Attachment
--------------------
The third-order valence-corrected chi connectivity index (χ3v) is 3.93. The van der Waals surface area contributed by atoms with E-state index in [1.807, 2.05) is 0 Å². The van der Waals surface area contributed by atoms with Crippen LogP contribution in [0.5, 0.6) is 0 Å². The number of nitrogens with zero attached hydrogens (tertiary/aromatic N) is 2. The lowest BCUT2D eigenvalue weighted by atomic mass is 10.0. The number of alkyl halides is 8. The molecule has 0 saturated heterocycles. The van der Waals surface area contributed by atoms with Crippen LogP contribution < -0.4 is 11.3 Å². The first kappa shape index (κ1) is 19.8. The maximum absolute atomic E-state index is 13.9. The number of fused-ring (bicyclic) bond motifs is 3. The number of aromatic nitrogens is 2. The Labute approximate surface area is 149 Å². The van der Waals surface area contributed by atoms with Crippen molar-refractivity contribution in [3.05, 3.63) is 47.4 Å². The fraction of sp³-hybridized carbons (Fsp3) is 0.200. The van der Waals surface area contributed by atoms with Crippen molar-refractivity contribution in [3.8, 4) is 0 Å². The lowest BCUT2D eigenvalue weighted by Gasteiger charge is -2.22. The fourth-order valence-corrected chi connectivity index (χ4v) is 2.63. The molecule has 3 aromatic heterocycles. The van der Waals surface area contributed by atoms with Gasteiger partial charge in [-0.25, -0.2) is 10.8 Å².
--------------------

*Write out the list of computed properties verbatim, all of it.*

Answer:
The third-order valence-corrected chi connectivity index (χ3v) is 3.93. The van der Waals surface area contributed by atoms with E-state index in [1.807, 2.05) is 0 Å². The van der Waals surface area contributed by atoms with Crippen LogP contribution in [0.5, 0.6) is 0 Å². The number of nitrogens with zero attached hydrogens (tertiary/aromatic N) is 2. The lowest BCUT2D eigenvalue weighted by atomic mass is 10.0. The number of alkyl halides is 8. The molecule has 0 saturated heterocycles. The van der Waals surface area contributed by atoms with Crippen LogP contribution < -0.4 is 11.3 Å². The first kappa shape index (κ1) is 19.8. The maximum absolute atomic E-state index is 13.9. The number of fused-ring (bicyclic) bond motifs is 3. The number of aromatic nitrogens is 2. The Labute approximate surface area is 149 Å². The van der Waals surface area contributed by atoms with Crippen molar-refractivity contribution in [3.05, 3.63) is 47.4 Å². The fraction of sp³-hybridized carbons (Fsp3) is 0.200. The van der Waals surface area contributed by atoms with Crippen molar-refractivity contribution in [3.8, 4) is 0 Å². The lowest BCUT2D eigenvalue weighted by Gasteiger charge is -2.22. The fourth-order valence-corrected chi connectivity index (χ4v) is 2.63. The molecule has 3 aromatic heterocycles. The van der Waals surface area contributed by atoms with Gasteiger partial charge in [-0.25, -0.2) is 10.8 Å².